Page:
"Remember, Jove, thou wast a bull for thy Europa; love set on thy horns. O powerful love! that, in some respects, makes a beast a man, in some other, a man a beast."
--Falstaff, The Merry Wives of Windsor, Act 5, Scene V
"The wise man satisfies his beast before sitting down to dinner himself."
"One interpretation of the saying is that a virtuous man attends to the needs of his dependents before his own. Of course, the 'beast' could also be understood to represent the man's baser desires, which he must satisfy before focusing on more meaningful pursuits."
--Critical response to proverb, unidentified Hebrew scholar
"Get it? Get it? He 'satisfies' his 'beast'! Get it?! Snort"
--Critical response to proverb, unidentified college student
And the quotation that started it all...
"I'm not an animal. I can't be seduced."
--[Beezly Kiernan] (scholar, heartbreaker, and phull Philolexian) on why he frequently refuses dates with attractive women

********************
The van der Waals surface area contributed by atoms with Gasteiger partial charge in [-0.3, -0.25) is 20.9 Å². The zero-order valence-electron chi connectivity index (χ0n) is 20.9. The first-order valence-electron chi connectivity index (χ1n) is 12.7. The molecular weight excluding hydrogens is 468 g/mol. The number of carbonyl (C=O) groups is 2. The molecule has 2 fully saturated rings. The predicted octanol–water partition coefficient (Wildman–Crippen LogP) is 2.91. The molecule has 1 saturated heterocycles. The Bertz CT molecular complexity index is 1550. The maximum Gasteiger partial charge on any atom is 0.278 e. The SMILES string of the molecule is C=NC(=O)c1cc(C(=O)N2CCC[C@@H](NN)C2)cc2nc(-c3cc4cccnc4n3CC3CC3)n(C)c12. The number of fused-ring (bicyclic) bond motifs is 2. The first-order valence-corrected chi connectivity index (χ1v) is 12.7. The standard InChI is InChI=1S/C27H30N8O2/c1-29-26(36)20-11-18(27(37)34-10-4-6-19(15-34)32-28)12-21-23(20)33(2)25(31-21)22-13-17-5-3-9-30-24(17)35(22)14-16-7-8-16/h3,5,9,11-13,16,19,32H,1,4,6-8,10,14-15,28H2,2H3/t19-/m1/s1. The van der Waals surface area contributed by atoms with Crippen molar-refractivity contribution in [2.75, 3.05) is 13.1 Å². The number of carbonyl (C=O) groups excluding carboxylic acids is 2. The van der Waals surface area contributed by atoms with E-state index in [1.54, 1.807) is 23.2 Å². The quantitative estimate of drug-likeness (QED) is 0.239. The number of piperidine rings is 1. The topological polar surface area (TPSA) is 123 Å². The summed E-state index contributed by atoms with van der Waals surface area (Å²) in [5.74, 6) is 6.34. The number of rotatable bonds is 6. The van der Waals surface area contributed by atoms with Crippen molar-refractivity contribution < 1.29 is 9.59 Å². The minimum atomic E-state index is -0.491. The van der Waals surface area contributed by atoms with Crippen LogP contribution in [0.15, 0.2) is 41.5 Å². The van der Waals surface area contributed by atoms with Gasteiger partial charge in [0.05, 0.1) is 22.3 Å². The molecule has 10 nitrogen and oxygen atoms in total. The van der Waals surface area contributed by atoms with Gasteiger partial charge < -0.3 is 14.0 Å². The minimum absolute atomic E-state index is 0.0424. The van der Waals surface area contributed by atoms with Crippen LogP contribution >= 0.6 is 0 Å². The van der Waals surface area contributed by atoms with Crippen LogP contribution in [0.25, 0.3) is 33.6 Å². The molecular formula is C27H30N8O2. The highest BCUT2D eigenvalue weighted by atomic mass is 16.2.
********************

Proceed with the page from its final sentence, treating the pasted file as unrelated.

The PHILOLEXIAN SOCIETY purrs, rolls over on its back, and frantically paws the air, looking at you with big, sad eyes until you agree to attend its eighth debate of the semester.
RESOLVED: Seduction is for animals.
WHEN: This Thursday (10/28) at 8:30. Beggin' Strips to precede the meeting.
WHERE: Hamilton Hall, room T.B.D. (Look for signs pointing the way.) Please note that we will NOT be meeting in Lerner this week.
Get ready for some phero-moaning.